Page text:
collaborative post | As our parents age, we want to make sure they are as happy, healthy and comfortable as possible. We might worry about doing what’s best for them, so here’s a helpful guide from Multicare Mobility on how we can optimise the emotional and physical wellbeing of an ageing relative.


Whether you are preparing meals or doing the weekly grocery shop, making sure that your ageing relative is eating regular nutritious meals can really help their wellbeing and health.

Making sure they have access to a variety of different food groups will help them feel well in themselves as well as assist in managing weight and many of those common diseases in old age such as diabetes, high blood pressure and heart disease.


Although it’s perfectly reasonable that energy and exercise levels may not be what they were in their prime, maintaining some form of light exercise in later life is very beneficial.

Not only will it prevent stiffness and muscle loss, but the endorphins from a gentle workout can help boost mood and give an overall more positive outlook on life. The NHS has some great resources and guidelines for suitable exercise for older adults.

Independent Living

As people get older, their mobility may decrease to the point where they need a bit more help getting around their home. It can be quite demoralising for an elderly relative to start feeling dependent on others to get around or perform basic tasks.

In order to help your relative maintain as much independence as possible, it might be worth looking for modifications you can make to the home.

For instance, getting a stairlift or domestic lift installed will enable your relative to keep using both floors of their home safely. Other changes might include adding a support rail to the bathroom, or even something as small as changing the handles on drawers to something easier to open for arthritic hands etc.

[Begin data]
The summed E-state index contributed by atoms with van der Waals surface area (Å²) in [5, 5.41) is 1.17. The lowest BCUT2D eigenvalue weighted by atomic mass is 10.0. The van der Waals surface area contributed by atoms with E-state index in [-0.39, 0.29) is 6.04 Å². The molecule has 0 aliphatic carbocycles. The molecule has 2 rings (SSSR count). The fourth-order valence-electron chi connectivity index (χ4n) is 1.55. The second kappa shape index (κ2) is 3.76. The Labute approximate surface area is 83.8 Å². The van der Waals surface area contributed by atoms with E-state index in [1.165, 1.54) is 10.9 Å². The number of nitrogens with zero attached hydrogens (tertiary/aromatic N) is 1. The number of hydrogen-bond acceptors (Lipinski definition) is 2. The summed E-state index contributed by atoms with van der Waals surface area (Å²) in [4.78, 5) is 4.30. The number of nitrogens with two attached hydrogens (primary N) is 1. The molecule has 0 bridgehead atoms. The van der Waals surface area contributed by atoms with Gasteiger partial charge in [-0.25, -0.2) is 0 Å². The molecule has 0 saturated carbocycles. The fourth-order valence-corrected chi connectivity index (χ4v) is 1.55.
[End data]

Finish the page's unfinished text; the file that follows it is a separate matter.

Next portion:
Whilst it is empowering for elderly people to feel independent and self sufficient, it is also  important to remember that people are meant to be social beings.

Due to many factors such as lowered mobility and retirement, many elderly people experience loneliness. Feeling isolated can lead to low mental health and depression so ensuring an older relative has some form of social outlet is very important to their wellbeing.

It could be a case of dropping in to visit them for a cup of tea more often if possible, even seeing if there’s a support group nearby or other local community activities to encourage them to get involved with, perhaps they could volunteer.

Even making use of technology and video calling more often if you’re unable to visit can make a difference.


Ensuring that your elderly relative has a hobby to keep them engaged, entertained and preoccupied can help reduce boredom, which will help their mental wellbeing. Perhaps you can encourage them to keep going with an existing hobby enjoyed throughout prime, or pick up something new. Great ideas for hobbies include

  • Light Gardening or Vegetable Growing
  • Craft hobbies such as sewing, knitting or crocheting
  • Drawing or Painting
  • Baking
  • Reading or Studying something they are passionate about
  • Board Games, Puzzles and Jigsaws
  • Model Building
  • Plus many more

In conclusion, together, these elements can help optimise the emotional, mental and physical wellbeing of an ageing or elderly relative.

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